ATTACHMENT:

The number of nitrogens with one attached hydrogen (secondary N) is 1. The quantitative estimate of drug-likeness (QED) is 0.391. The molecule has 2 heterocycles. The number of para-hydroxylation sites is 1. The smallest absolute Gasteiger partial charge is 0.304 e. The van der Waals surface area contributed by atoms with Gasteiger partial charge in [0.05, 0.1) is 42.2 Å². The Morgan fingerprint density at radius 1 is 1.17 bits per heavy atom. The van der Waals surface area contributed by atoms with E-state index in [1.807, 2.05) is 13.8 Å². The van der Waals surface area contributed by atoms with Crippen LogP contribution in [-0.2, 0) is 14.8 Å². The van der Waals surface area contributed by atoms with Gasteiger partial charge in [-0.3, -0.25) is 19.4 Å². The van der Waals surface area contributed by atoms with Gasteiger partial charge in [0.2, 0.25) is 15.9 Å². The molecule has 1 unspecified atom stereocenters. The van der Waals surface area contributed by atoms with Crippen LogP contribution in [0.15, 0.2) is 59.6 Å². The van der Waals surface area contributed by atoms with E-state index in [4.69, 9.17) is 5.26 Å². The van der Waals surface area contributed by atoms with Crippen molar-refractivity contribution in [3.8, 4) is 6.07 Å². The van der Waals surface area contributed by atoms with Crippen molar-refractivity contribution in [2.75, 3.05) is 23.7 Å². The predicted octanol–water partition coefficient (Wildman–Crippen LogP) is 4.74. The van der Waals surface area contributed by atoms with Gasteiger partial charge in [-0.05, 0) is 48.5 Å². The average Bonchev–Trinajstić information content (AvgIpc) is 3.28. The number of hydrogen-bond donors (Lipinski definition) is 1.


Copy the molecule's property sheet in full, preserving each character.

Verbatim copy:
The number of nitrogens with one attached hydrogen (secondary N) is 1. The quantitative estimate of drug-likeness (QED) is 0.391. The molecule has 2 heterocycles. The number of para-hydroxylation sites is 1. The smallest absolute Gasteiger partial charge is 0.304 e. The van der Waals surface area contributed by atoms with Gasteiger partial charge in [0.05, 0.1) is 42.2 Å². The Morgan fingerprint density at radius 1 is 1.17 bits per heavy atom. The van der Waals surface area contributed by atoms with E-state index in [1.807, 2.05) is 13.8 Å². The van der Waals surface area contributed by atoms with Crippen LogP contribution in [-0.2, 0) is 14.8 Å². The van der Waals surface area contributed by atoms with Gasteiger partial charge in [-0.3, -0.25) is 19.4 Å². The van der Waals surface area contributed by atoms with Gasteiger partial charge in [0.2, 0.25) is 15.9 Å². The molecule has 1 unspecified atom stereocenters. The van der Waals surface area contributed by atoms with Crippen LogP contribution in [0.15, 0.2) is 59.6 Å². The van der Waals surface area contributed by atoms with E-state index in [4.69, 9.17) is 5.26 Å². The van der Waals surface area contributed by atoms with Crippen molar-refractivity contribution in [3.8, 4) is 6.07 Å². The van der Waals surface area contributed by atoms with Crippen molar-refractivity contribution in [2.75, 3.05) is 23.7 Å². The predicted octanol–water partition coefficient (Wildman–Crippen LogP) is 4.74. The van der Waals surface area contributed by atoms with Gasteiger partial charge in [-0.05, 0) is 48.5 Å². The average Bonchev–Trinajstić information content (AvgIpc) is 3.28. The number of hydrogen-bond donors (Lipinski definition) is 1.